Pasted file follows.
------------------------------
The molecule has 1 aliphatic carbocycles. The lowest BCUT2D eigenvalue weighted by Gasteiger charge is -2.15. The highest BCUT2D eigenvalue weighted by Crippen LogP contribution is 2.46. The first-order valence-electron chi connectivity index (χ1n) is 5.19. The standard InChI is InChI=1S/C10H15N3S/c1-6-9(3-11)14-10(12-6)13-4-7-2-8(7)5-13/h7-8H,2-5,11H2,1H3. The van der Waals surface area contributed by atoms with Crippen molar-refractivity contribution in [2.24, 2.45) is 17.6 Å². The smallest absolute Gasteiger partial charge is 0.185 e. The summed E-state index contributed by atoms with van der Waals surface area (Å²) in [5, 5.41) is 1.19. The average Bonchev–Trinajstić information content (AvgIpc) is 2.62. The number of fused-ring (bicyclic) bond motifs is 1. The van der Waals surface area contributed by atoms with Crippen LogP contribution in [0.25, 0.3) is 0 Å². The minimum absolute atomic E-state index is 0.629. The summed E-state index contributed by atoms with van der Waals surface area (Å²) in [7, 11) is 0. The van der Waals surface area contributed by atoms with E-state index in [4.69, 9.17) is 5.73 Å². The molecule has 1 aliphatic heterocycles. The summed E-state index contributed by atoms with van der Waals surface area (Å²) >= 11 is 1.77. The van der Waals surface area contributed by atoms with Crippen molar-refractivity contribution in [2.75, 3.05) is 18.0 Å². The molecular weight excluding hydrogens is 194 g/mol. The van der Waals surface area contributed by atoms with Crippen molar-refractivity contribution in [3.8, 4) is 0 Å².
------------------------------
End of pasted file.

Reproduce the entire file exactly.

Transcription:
The molecule has 1 aliphatic carbocycles. The lowest BCUT2D eigenvalue weighted by Gasteiger charge is -2.15. The highest BCUT2D eigenvalue weighted by Crippen LogP contribution is 2.46. The first-order valence-electron chi connectivity index (χ1n) is 5.19. The standard InChI is InChI=1S/C10H15N3S/c1-6-9(3-11)14-10(12-6)13-4-7-2-8(7)5-13/h7-8H,2-5,11H2,1H3. The van der Waals surface area contributed by atoms with Crippen molar-refractivity contribution in [2.24, 2.45) is 17.6 Å². The smallest absolute Gasteiger partial charge is 0.185 e. The summed E-state index contributed by atoms with van der Waals surface area (Å²) in [5, 5.41) is 1.19. The average Bonchev–Trinajstić information content (AvgIpc) is 2.62. The number of fused-ring (bicyclic) bond motifs is 1. The van der Waals surface area contributed by atoms with Crippen LogP contribution in [0.25, 0.3) is 0 Å². The minimum absolute atomic E-state index is 0.629. The summed E-state index contributed by atoms with van der Waals surface area (Å²) in [7, 11) is 0. The van der Waals surface area contributed by atoms with E-state index in [4.69, 9.17) is 5.73 Å². The molecule has 1 aliphatic heterocycles. The summed E-state index contributed by atoms with van der Waals surface area (Å²) >= 11 is 1.77. The van der Waals surface area contributed by atoms with Crippen molar-refractivity contribution in [2.75, 3.05) is 18.0 Å². The molecular weight excluding hydrogens is 194 g/mol. The van der Waals surface area contributed by atoms with Crippen molar-refractivity contribution in [3.8, 4) is 0 Å².